War on campus
March 16 , 1999
IT'S a pity that the University of Guyana, which should be battling to lift academic standards and to produce graduates better suited for developing a young nation, has to wage a war against, of all things, litter bugs.
The story goes that the litter bugs were so rampant on the Turkeyen campus that the university had to set up a task force, headed by a dean, to address the problem and come up with solutions.
Having counselled, the luminaries came up with an Environmental Policy Statement and an Environmental Code of Conduct.
Heavy stuff, indeed, and makes us wonder what kind of war zone warranted these stern truce steps.
Now the authorities on campus have declared the place a `litter-free zone' and have come up with a `menu of measures'.
Serious stuff, indeed.
In a place where certain standards are generally accepted, the public, including tax payers who shoulder a pretty fair burden of funding the university, now knows students and others urinate and spit, for example, in places not designated for such bodily functions.
No wonder a task force was required.
Students on campus have taken to the streets of Georgetown demonstrating against conditions under which they have to study there and university workers have gone on strike for better pay and working conditions.
Given these protests, it would have been expected that campus dwellers would have been taking far greater care of their environment and not setting an example of a national disgrace.
And now they are being encouraged to adhere to a menu of measures to discourage overall environmental disregard on the campus.
UG Vice Chancellor, Professor Harold Lutchman, last week said he was saddened that in a university setting he had to be addressing persons on a matter as basic as cleanliness and care for the environment, especially since UG teaches courses on environmental studies.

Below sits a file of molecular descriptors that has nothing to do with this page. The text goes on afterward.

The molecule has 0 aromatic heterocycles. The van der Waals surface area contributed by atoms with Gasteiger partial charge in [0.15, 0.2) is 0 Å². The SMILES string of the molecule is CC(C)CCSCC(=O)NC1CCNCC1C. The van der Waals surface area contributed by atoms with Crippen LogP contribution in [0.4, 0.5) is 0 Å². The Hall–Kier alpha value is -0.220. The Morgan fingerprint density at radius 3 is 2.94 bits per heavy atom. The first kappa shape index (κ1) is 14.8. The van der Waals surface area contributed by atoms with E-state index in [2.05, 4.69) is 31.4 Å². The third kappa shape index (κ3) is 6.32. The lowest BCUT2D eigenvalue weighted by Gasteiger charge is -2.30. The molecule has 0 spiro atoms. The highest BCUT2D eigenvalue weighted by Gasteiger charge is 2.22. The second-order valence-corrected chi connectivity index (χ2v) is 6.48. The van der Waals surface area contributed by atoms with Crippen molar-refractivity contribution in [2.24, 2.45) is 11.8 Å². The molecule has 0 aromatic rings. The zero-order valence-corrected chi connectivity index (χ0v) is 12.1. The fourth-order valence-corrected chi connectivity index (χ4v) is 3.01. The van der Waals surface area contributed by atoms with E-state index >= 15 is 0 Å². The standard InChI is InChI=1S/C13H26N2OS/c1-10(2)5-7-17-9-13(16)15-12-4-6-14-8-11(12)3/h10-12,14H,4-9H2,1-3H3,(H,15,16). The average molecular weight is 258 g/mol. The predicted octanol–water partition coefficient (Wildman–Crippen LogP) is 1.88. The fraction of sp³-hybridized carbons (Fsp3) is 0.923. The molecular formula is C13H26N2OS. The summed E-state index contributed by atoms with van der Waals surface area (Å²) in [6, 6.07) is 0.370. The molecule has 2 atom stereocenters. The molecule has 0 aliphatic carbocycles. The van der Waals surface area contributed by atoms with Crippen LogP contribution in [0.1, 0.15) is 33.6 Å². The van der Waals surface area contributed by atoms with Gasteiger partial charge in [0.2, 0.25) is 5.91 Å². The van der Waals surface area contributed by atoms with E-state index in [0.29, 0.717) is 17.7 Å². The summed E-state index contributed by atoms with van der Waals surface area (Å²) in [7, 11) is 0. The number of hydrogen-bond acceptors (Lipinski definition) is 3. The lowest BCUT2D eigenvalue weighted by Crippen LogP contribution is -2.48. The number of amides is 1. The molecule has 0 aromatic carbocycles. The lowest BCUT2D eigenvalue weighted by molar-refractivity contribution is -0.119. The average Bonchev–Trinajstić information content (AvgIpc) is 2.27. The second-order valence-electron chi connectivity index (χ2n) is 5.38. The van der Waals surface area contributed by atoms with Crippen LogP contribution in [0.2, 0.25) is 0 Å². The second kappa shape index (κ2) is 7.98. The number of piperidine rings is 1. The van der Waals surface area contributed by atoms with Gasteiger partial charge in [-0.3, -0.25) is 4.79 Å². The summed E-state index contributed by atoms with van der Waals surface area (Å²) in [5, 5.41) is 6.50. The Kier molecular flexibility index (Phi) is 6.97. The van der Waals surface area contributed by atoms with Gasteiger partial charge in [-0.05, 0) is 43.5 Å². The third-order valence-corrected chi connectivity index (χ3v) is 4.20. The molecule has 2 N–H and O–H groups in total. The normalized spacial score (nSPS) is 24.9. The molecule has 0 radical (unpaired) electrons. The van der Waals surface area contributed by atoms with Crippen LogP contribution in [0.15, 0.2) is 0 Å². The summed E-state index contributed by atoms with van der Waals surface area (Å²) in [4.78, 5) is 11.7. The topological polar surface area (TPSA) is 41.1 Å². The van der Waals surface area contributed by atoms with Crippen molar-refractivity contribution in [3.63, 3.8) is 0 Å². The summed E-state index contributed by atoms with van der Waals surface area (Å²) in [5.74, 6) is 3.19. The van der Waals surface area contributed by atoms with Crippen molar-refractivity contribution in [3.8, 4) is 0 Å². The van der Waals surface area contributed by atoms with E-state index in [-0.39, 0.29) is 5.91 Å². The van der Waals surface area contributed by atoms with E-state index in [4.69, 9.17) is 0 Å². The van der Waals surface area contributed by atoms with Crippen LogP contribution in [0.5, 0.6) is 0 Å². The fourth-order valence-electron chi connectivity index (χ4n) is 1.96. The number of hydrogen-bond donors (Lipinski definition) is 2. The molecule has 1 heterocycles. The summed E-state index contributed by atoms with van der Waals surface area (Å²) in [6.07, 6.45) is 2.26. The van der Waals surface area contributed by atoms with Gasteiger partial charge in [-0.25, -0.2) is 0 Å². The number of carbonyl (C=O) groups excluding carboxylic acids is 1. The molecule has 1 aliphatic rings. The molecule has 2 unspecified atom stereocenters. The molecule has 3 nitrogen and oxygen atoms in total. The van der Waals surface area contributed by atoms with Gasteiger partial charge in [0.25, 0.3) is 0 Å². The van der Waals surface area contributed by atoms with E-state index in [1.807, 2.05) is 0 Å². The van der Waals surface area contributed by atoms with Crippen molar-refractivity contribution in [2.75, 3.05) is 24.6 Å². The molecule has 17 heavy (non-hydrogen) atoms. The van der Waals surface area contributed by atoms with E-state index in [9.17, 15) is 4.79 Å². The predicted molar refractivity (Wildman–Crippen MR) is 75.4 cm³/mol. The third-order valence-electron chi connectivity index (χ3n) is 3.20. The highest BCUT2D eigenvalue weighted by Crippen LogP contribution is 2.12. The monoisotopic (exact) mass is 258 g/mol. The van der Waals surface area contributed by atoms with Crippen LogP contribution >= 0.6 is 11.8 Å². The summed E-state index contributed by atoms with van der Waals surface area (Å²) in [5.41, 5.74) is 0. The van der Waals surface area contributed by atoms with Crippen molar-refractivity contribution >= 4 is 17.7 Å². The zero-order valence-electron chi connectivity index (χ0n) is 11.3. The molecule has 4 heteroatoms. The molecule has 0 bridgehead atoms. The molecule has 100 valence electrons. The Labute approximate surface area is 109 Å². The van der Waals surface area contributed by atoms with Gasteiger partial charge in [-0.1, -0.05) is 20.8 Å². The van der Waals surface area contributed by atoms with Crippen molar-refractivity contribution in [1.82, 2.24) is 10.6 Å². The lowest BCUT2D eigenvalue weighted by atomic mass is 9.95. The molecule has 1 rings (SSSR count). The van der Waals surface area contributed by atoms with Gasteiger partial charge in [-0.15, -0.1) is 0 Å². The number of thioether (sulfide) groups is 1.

We share his chagrin, especially since, as he noted, littering "is not a problem at even some of our primary and secondary schools, where students are routinely taught about the importance of environmental cleanliness".
But the greater concern is Prof. Lutchman's acknowledgement that the "University of Guyana could, and should, at a certain level, be seen as a microcosm of the Guyanese society, of which it is an important part."
"As such, it reflects, in large measure, major strengths and weaknesses of the society of its location", he noted.
Certain standards are, however, expected of adults attending university and we sincerely hope the UG authorities, with their
Environmental Policy and Code of Conduct, succeed in getting the university community to, in the words of Prof. Lutchman, sharply distance itself from some of the anti-social and unthinking patterns of behaviour demonstrated in Georgetown streets and markets where garbage and waste are indiscriminately discarded, without regard to the consequences.
There are some things that are unthinkable in an institution of higher learning and Guyana can do without the consequences of a steady flow of litter-addicted graduates from its university.